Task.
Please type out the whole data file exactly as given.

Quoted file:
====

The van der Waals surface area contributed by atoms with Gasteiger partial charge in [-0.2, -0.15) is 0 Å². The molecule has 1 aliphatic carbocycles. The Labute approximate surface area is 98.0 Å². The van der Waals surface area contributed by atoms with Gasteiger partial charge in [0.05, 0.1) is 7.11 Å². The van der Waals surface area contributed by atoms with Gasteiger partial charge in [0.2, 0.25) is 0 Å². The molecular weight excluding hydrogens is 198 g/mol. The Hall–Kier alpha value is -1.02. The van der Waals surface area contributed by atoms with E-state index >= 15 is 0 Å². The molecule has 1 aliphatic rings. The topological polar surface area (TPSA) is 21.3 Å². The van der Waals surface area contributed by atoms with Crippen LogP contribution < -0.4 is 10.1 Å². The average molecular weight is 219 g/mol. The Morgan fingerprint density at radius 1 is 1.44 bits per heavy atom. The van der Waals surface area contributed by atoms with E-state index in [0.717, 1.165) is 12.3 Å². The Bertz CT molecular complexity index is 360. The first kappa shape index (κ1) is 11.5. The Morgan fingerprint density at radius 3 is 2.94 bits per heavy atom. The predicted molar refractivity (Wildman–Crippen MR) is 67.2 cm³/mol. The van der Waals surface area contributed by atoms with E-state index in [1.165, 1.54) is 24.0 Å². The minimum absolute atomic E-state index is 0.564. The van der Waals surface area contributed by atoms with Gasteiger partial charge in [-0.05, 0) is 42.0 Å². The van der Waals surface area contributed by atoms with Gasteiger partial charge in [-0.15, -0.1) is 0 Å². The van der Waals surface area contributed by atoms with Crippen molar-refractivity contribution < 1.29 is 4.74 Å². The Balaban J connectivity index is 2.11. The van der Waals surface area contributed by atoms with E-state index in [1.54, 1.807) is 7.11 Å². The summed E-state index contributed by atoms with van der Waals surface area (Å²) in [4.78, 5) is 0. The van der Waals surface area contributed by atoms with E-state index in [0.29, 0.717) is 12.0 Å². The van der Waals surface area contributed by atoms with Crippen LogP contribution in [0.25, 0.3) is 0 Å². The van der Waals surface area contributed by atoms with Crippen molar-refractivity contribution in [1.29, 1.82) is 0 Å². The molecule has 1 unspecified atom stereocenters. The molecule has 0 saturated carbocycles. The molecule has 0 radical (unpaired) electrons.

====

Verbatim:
The van der Waals surface area contributed by atoms with Gasteiger partial charge in [-0.2, -0.15) is 0 Å². The molecule has 1 aliphatic carbocycles. The Labute approximate surface area is 98.0 Å². The van der Waals surface area contributed by atoms with Gasteiger partial charge in [0.05, 0.1) is 7.11 Å². The van der Waals surface area contributed by atoms with Gasteiger partial charge in [0.2, 0.25) is 0 Å². The molecular weight excluding hydrogens is 198 g/mol. The Hall–Kier alpha value is -1.02. The van der Waals surface area contributed by atoms with E-state index >= 15 is 0 Å². The molecule has 1 aliphatic rings. The topological polar surface area (TPSA) is 21.3 Å². The van der Waals surface area contributed by atoms with Crippen LogP contribution < -0.4 is 10.1 Å². The average molecular weight is 219 g/mol. The Morgan fingerprint density at radius 1 is 1.44 bits per heavy atom. The van der Waals surface area contributed by atoms with E-state index in [0.717, 1.165) is 12.3 Å². The Bertz CT molecular complexity index is 360. The first kappa shape index (κ1) is 11.5. The Morgan fingerprint density at radius 3 is 2.94 bits per heavy atom. The predicted molar refractivity (Wildman–Crippen MR) is 67.2 cm³/mol. The van der Waals surface area contributed by atoms with E-state index in [1.165, 1.54) is 24.0 Å². The minimum absolute atomic E-state index is 0.564. The van der Waals surface area contributed by atoms with Gasteiger partial charge in [-0.05, 0) is 42.0 Å². The van der Waals surface area contributed by atoms with Gasteiger partial charge in [-0.15, -0.1) is 0 Å². The van der Waals surface area contributed by atoms with Crippen molar-refractivity contribution < 1.29 is 4.74 Å². The Balaban J connectivity index is 2.11. The van der Waals surface area contributed by atoms with E-state index in [1.54, 1.807) is 7.11 Å². The summed E-state index contributed by atoms with van der Waals surface area (Å²) in [4.78, 5) is 0. The van der Waals surface area contributed by atoms with E-state index in [0.29, 0.717) is 12.0 Å². The van der Waals surface area contributed by atoms with Crippen LogP contribution in [0.25, 0.3) is 0 Å². The van der Waals surface area contributed by atoms with Crippen molar-refractivity contribution in [1.29, 1.82) is 0 Å². The molecule has 1 unspecified atom stereocenters. The molecule has 0 saturated carbocycles. The molecule has 0 radical (unpaired) electrons.